A Hot Bet on a Chinese TV Stock
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I make my living writing advice about aggressive growth stocks in emerging markets, which is a fairly risky business. I don't just mean that emerging market stocks are risky, although that's true, too. No, even the writing part is risky. It's not as risky as writing about penny stocks, bulletin board stocks and pink sheet stocks, but there's enough risk to make things exciting.
It's entirely understandable that people who read my recommendations can get a little peeved when the stocks I write about go down ... and sometimes they do. After all, I'm supposed to be an expert, and even when people understand the risk involved in investing, losing money is painful. But one unexpected result of airing my opinions about growth stocks is that I sometimes get complaints from people even when stocks go up!
The complaints usually go something like this: "You just recommended XYZ after it had already gone up from 13 to 38. Why the [heck] didn't you recommend it at 23?"
The question is a fair one, but I have a fair answer. Our growth disciplines at Cabot tell us that, in most cases, we should look for stocks that have been in uptrends for at least 13 weeks, which means there is a momentum component to our strategy. We use a rising price chart as evidence that investor perception about the company is improving. And the higher the trading volume during the advance, the more likely it is that large, institutional investors are providing the fuel for the advance.
Why 13 weeks? Mostly it's just that our experience with growth stocks tells us that a stock that's been advancing for 13 weeks puts the odds of gains in your favor because the stock has a better chance of going up than a stock that's only been in an uptrend for 12 weeks, or 11, or less.
Reasons? Well, a 13-week advance requires that a stock successfully weather at least one quarterly earnings season. So surviving at least one opportunity to disappoint investors is all to the good.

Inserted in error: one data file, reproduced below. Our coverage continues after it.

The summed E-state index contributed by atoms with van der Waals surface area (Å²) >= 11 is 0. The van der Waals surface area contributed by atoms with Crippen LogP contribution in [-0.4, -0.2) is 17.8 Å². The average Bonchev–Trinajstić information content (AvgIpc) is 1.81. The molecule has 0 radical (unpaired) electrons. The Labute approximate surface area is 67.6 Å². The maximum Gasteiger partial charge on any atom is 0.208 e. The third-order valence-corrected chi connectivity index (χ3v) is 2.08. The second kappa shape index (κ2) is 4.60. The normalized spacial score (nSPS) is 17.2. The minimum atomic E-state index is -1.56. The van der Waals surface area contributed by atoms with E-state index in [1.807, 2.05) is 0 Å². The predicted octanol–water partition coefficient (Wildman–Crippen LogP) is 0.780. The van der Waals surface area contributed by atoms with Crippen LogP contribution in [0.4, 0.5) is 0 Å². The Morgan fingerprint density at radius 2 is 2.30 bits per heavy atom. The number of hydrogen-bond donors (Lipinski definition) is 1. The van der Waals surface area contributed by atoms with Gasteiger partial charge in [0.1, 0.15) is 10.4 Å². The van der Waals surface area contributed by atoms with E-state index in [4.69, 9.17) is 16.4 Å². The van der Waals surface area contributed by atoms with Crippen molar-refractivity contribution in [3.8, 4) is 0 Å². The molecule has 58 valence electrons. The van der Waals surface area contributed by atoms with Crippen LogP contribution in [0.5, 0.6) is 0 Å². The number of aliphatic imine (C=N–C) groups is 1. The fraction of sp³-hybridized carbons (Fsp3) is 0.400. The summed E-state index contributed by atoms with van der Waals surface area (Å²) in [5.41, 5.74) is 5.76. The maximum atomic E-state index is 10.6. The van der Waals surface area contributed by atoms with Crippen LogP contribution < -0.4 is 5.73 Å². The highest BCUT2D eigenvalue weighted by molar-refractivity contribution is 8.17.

Also, 13 weeks up usually give a stock a chance to correct a couple of times, which will often cause pure short-term investors to bail out. We call a significant correction to the 25-day moving average (or sometimes even the 50-day) a shakeout, because it scares away (shakes out) those who lack conviction in the stock (the weak hands).
If you want an example of how the process works, just go to your favorite online chart facility (like http://www.stockcharts.com/ ) and pull up the chart for China Life Insurance (LFC). Look back to October 2005 when the stock was trading at 11 on very low volume. There had been a little movement in July and August that pushed LFC up to 12, but it quieted down quickly.
The real action started on December 1, 2005, with a push above 12. Thirteen weeks later on March 2, the stock closed at 17, down a little from its high of 18 earlier in the month. At that point, the Cabot growth system would have put its stamp of approval on the stock despite its advance of over 40%. And those who had jumped on the stock and held on until the top (107 in October 2007) would have reaped a reward of 530%.
At least in a perfect world, that's what would have happened.
In the imperfect world that we really live in, I didn't actually recommend LFC until it was trading at 25. And that, to return to the original point of the story I'm telling, is when I received a spate of notes from subscribers asking why the [heck] I hadn't recommended the stock back at 12?!
LFC hit a climax top at 58 in January 2007 and the portfolio sold for a nice profit. The correction following the climax took a nearly 40% bite out of the stock, dropping it to 36 before it got back on track. It later made a nice run and peaked at 107 and the Cabot China & Emerging Markets Report portfolio made another nice profit on that upleg as well.
The takeaway from all this is that buying a stock that has already enjoyed a big advance may seem counterintuitive. But in fact, the circumstances that have been pushing a stock up are exactly the ones that will keep pushing. Now all you have to do is figure out the actual buy point, which is something I'll discuss in a future issue.
I have a complaint to get off my chest, so I hope you'll bear with me.
My wife and I bought a new refrigerator in 2005, finally replacing the one we'd owned since our graduate school days. Even after 35 years, the old one still worked! But it wouldn't fit into our new kitchen scheme.